Thurston County Logo Commissioner Romero's
  County Newsletter
Winter, 2015: What's Happening in Thurston County?
 
Commissioner Sandra Romero

Commissioner Sandra Romero was first elected in 2009 and reelected in 2012. She represents district 2 which includes Lacey, Yelm, and Rainier. She is currently Chair of the Board of Health.

Join me for

Coffee!

There is a lot happening in Thurston County, and we want to hear from you. Our upcoming community coffee hours give you the opportunity to talk about issues of concern, ask Commissioner Romero questions about the county, and share ideas.

  

This year's guest speakers included:

 

Jim Bachmeier, Manager

Water Resources Program

  

Mike Strub, Director

LOTT Clean Water Alliance 

  

David Troutt, Director

 Nisqually Tribe Natural Resources 

  

Andrew Deffobis, Associate Planner

Long Range Planning

 

Mark Emrich, President 

Washington Beekeepers Association

 

Joshua Cummings, Fair Coodinator

Thurston County Fair

 

Cori Carlton, Manager

Master Gardener Program

 

 Mary Hall

Thurston County Auditor  

 

Ramiro Chavez, Director

Public Works

 

Join me for my next meetings Monday, February 23

 

Rainier

9:30am-10:30am

Rainier City Hall

102 Rochester St. W

 

Yelm

10:00am-11:00am

Tacos Gaby

307 Yelm Ave E

 

Lacey

2:00pm-3:00pm

Forza Coffee

130 Marvin Rd. SE, Ste 130

Contact Us
Board of County Commissioners
 Building #1, Rm. 269
2000 Lakeridge Dr SW
Olympia, WA 98502
Commissioner's Assistant:
Becca Pilcher
Phone:
(360) 786-5747
Fax:
(360) 786-5441
  
Commissioner
 Romero represents the Board of County Commissioners on:

  

  
  

LOTT Clean Water Alliance  

 

Vice Chair
  
Olympic Region Clean Air Agency (ORCAA) 
  
  
  
Elected Officials Council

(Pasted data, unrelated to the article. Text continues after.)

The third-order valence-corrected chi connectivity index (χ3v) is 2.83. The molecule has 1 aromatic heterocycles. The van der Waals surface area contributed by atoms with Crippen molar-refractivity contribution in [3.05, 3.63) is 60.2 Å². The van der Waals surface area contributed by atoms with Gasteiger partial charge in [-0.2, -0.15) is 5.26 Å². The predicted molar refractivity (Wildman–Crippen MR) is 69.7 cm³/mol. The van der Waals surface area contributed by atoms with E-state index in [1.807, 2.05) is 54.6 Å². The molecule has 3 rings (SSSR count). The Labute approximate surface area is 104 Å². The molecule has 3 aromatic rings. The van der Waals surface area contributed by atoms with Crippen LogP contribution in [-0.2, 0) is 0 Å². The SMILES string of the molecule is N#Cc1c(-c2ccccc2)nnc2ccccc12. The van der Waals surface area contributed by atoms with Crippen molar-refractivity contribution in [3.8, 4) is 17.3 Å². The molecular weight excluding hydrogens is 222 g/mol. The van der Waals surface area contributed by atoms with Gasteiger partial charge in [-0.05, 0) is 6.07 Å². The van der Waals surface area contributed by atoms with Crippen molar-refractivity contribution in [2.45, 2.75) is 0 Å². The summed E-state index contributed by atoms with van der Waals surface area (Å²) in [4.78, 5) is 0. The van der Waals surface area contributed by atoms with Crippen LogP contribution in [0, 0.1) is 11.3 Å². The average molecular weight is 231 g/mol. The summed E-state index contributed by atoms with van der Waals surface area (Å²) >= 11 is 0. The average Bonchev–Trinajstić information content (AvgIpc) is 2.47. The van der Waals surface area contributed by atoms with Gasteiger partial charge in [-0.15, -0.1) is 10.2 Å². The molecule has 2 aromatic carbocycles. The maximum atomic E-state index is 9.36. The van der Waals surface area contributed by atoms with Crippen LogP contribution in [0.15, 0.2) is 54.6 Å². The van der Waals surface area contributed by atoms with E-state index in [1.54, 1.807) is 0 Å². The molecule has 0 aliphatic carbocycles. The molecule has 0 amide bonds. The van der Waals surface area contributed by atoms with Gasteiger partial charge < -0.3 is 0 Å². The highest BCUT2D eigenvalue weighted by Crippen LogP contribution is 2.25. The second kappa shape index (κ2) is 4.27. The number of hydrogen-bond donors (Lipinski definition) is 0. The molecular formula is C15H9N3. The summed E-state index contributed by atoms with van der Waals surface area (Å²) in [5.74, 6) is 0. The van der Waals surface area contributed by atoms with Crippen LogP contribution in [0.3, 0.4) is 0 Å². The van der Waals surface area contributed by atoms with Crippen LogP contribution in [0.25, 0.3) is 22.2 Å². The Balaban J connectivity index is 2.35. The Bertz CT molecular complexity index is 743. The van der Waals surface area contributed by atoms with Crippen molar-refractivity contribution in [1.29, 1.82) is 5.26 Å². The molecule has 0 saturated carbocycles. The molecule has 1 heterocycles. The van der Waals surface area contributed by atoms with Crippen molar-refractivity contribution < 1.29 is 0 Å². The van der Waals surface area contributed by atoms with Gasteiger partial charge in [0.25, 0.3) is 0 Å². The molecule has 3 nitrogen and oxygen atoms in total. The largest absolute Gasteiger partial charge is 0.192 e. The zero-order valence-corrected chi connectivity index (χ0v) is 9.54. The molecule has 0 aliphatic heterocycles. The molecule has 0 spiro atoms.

Chair
  
  
  
  
Advisory Committee
  
Community Involvement
  
  
  
  

To join or unsubscribe from this list, please send an email to:

picher@co.thurston.wa.us

 
Progress on the Accountability and Restitution Center (ARC)
Since coming into office in 2009, moving into the Accountability and Restitution Center (ARC) has been a top priority for me and my seatmates. Built with the citizens' best interest in mind, we ended up unable to move into the new jail due to the significant impact of the Great Recession on all county government services. Since then, we have worked steadfastly to find a way to safely move into the new jail and we are now happy to announce that as of Friday, January 30 we signed a resolution of agreement with Sheriff John Snaza outlining the terms of the county's transition into the ARC. 
  
Romero signs Letter of Intent
Commissioner Sandra Romero signs the Letter of Intent to open
the Accountability and Restitution Center.
 
Photo courtesy of Paul Henderson.
  
  
I believe that occupying the ARC is in the best interest of all of the citizens of Thurston County. The agreement does require some additional funding for the Sheriff's Corrections budget. For the most part, this addition is due to cost increases resulting from the new contract with the corrections union that was ratified on October 17, 2014. It is our intent to provide the additional support for corrections with as little impact to other county offices and departments as possible.
  
For security reasons, the exact date of the move won't be publicized, but the Sheriff and his team are already working on the plan for the move. At the latest, we expect to be fully transitioned into the new facility by the end of the summer!